If that all sounds lovely and beautiful, but you are unsure how to take your children on vacation and actually enjoy any part of it, try these helpful tips.

  1. Always fly at night. This way, children can sleep at least for part of the flight, a multi-step process.

Pack healthy food for the plane. This is a good way to begin your trip in general, when thoughts of “we are on vacation, let’s party” can derail any healthy eating the family usually does. Eating junk food the entire time will make anyone cranky, and won’t help the children settle down. Eating a healthy dinner on the plane, such as whole wheat bread with avocado, cream cheese or peanut butter, along with plenty of water, fruit, sliced veggies, and some whole-grain pretzels, raisins, or whole-grain crackers later for snack, allows your child to feel full and satiated and makes it easier for him or her to fall asleep.

Baim-071516-AirportTell your children ahead of time how much screen time they are allowed and then enforce it. Don’t give in to “let them watch as long as they are quiet” because they won’t be able to fall asleep while they are watching, even if they insist they can. The screen is two inches from their face; they can barely manage to blink.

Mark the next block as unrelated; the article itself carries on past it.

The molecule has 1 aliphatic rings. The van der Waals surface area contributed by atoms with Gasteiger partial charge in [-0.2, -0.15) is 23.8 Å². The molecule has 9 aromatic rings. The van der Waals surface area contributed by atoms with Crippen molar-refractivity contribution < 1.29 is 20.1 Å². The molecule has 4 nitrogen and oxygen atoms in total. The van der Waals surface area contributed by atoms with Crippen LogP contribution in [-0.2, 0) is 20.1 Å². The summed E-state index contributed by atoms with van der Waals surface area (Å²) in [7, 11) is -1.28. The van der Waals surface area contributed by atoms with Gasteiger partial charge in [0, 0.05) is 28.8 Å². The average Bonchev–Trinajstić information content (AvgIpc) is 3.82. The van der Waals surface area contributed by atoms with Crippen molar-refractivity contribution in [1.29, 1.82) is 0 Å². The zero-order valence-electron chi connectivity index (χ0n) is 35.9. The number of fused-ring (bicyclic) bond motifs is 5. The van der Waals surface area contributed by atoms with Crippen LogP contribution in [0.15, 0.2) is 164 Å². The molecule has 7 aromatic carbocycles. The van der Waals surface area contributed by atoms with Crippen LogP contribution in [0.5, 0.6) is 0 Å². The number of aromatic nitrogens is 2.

Once dinner and screen time is over, the children should change into pajamas if they haven’t already. As much as possible, do their bed time routine of songs, Shema, and a bed time story; although you are on a plane, the children will still respond to the familiar routine.

Either bring blankets from home or get from the flight attendants. Bring sweatshirts for added coziness as the blankets are sure to fall off. A hood on a sweatshirt also blocks out a little of the airplane noise. I like to give my children sleep masks to make it as dark as possible. Then, I sit with them one at a time and insist they keep their eyes closed and not talk. It doesn’t take too long before they are sleeping as if they are tucked into their beds at home.

 

  1. Once you land, keeping a healthy routine is essential for everybody to have a good time. Avoid falling into the trap of going out to eat three times a day. Prepare ahead with healthy snacks and water bottles to keep everyone satiated and sane. When going out to eat, stick with healthy choices and smart portion sizes. Your body will thank you and your children will feel balanced.

 

  1. As much as possible, stick to their typical morning and evening routines. This means if your children usually go to bed between 7 and 8, have them do that while you are on vacation as well. If the thought of being stuck in your hotel room at 8 makes you antsy, remember how much better everyone will feel after a good night’s sleep. If you are in a Jewish neighborhood and your husband is catching the local minyan, ask if anyone has teenagers who could babysit so you and your spouse can have some adult time.